Shocking attitudes to race in the early 80s
If I want to shock the millennials I work with, I tell them of a grim time not so long ago when racism was not only casual but endemic. Worse, it tipped from the mouths of MPs, broadcasters, senior police officers and judges. I find it almost impossible to believe that when I was in my teens, people could utter some of what follows here…
Enoch Powell MP was a posh demagogue much loved by the sort of people who would begin a sentence with “I’m not racialist but…” Powell always put his racist views into other people’s mouths. As if to say – I don’t necessarily believe this myself but I’m honour bound as a representative of my constituents to tell you that…etc.
That allowed him to posture as the unwilling messenger who had to relay to all of us the shocking truth about the perils of immigration. He once claimed that an elderly, frail white woman had “excreta pushed through her letter box”. A woman like her was intended to embody all white people – vulnerable and overwhelmed by the aggressive and sexualised violence of people from the black Commonwealth.
It was all nods and knowing winks from Powell to the racists on the street. That’s not to say that a little old lady didn’t have poo put through her letter box. But it sure as hell happened to a lot more Asian run newsagents at the hands of neo-fascists – a fact that conveniently escaped Powell.
Winston Churchill’s grandson was a prominent MP in the 1970s – same name as his granddad but less illustrious career. In 1976, he made a very Powell-esque speech himself. He imagined his constituents not being able to recognise their own neighbourhoods anymore.
We can not fail to recognise the deep bitterness that exists among ordinary people who one day were living in Lancashire and woke up the next day in New Delhi Calcutta or Kingston, Jamaica.”
Churchill, incidentally, once described one of his constituents to the House of Commons as being “as black as your coat, Mister Deputy Speaker”.
Sir Kenneth Newman of the Metropolitan Police had some positives in his career such as backing the formation of Crimestoppers. But he also opined that Jamaicans were incapable of obeying the law: “It’s simply in their make up, they’re constitutionally disposed to be anti-authority”. Another commentator even said that mugging was a form of self-employment for “West Indians”. Crime reporting in those days was often underpinned by the assumption that black people were more disposed to criminality.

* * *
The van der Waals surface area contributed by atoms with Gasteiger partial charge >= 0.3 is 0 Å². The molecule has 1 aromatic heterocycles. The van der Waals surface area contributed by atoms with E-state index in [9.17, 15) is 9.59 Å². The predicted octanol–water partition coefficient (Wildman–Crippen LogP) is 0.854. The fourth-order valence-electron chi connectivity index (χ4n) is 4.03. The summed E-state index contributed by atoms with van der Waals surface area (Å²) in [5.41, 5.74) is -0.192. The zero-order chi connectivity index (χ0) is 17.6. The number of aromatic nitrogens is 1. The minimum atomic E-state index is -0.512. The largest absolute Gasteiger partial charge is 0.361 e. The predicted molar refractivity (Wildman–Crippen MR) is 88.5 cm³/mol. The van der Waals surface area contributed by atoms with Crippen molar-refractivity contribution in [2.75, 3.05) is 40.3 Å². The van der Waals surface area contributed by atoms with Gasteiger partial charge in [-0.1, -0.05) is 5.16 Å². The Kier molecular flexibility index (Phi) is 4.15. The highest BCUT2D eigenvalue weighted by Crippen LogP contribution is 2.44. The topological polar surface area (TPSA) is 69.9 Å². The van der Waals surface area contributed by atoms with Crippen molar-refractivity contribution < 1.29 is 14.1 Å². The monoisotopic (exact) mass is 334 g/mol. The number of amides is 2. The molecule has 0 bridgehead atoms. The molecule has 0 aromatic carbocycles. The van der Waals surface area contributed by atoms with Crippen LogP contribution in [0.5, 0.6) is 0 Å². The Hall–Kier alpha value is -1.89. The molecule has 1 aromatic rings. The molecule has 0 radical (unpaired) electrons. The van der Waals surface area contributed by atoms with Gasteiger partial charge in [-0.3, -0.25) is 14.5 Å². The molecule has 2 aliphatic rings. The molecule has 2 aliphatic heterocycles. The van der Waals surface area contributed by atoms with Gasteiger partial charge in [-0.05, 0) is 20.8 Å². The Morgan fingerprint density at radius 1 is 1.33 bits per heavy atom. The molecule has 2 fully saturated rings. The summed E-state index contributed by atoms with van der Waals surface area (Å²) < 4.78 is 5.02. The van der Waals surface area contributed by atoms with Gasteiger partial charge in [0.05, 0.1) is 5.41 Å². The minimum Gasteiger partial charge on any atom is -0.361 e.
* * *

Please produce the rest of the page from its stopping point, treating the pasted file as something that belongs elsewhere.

Another knighted copper called Ken was Sir Kenneth Oxford running the force in Merseyside. BBC reporter Martin Young spent some time with the Liverpool police and wrote a report for The Listener magazine. Jaws dropped round Merseyside when he claimed there was a view that “half-castes in Liverpool today” were the “products of liaisons between black seamen and white prostitutes in Liverpool 8 – the red light district”. Oxford bitterly denied that any senior police officer had said such a thing to the reporter – who in turn stood by his story.
Right-wing ideologues often conflated the perceived threat posed by immigrants – from the Indian sub-continent and Caribbean mainly – with the permissive society unleashed by the 1960s. Alfred Sherman was a political guru to Margaret Thatcher and once declared that:
“…the imposition of mass immigration from backward alien cultures is just one symptom of this self-destructive urge reflected in the assault on patriotism, the family – both as a conjugal and economic unit – the Christian religion in public life and schools, traditional morality in matters of sex, honesty, public display and respect for the law – in short, all that is English and wholesome…”
How did black Britons view this kind of thing? In the late 70s and early 80s, change was slowly happening. A new generation born and bred in Britain wasn’t prepared to doff its cap to the former colonial master. And they wanted to succeed in British society.
However, there was still very widespread discrimination in employment and housing. I found a copy of a teen mag called Fab208 – mentioned elsewhere on this blog – where a black single mother was interviewed about what Christmas would be like for her. Mrs Jones, who lived in a dingy flat in Wapping with her kids replied: “I don’t know how I’ve avoided committing suicide.”
There was so little room in the flat that clothes were hung up outside to dry but were then stolen. The family never went on holidays. Her 14 year old daughter Sharon told Fab208: “At school I hear them talking about the places they’ve been to and I feel like the odd one out.”
Mrs Jones pointed out she had never been on social security and worked to keep her family. “I’m not a sponger. I wouldn’t like the idea of someone else supporting my children.”
Shame Enoch Powell never dropped by to hear her account of life in Britain during the 70s and 80s.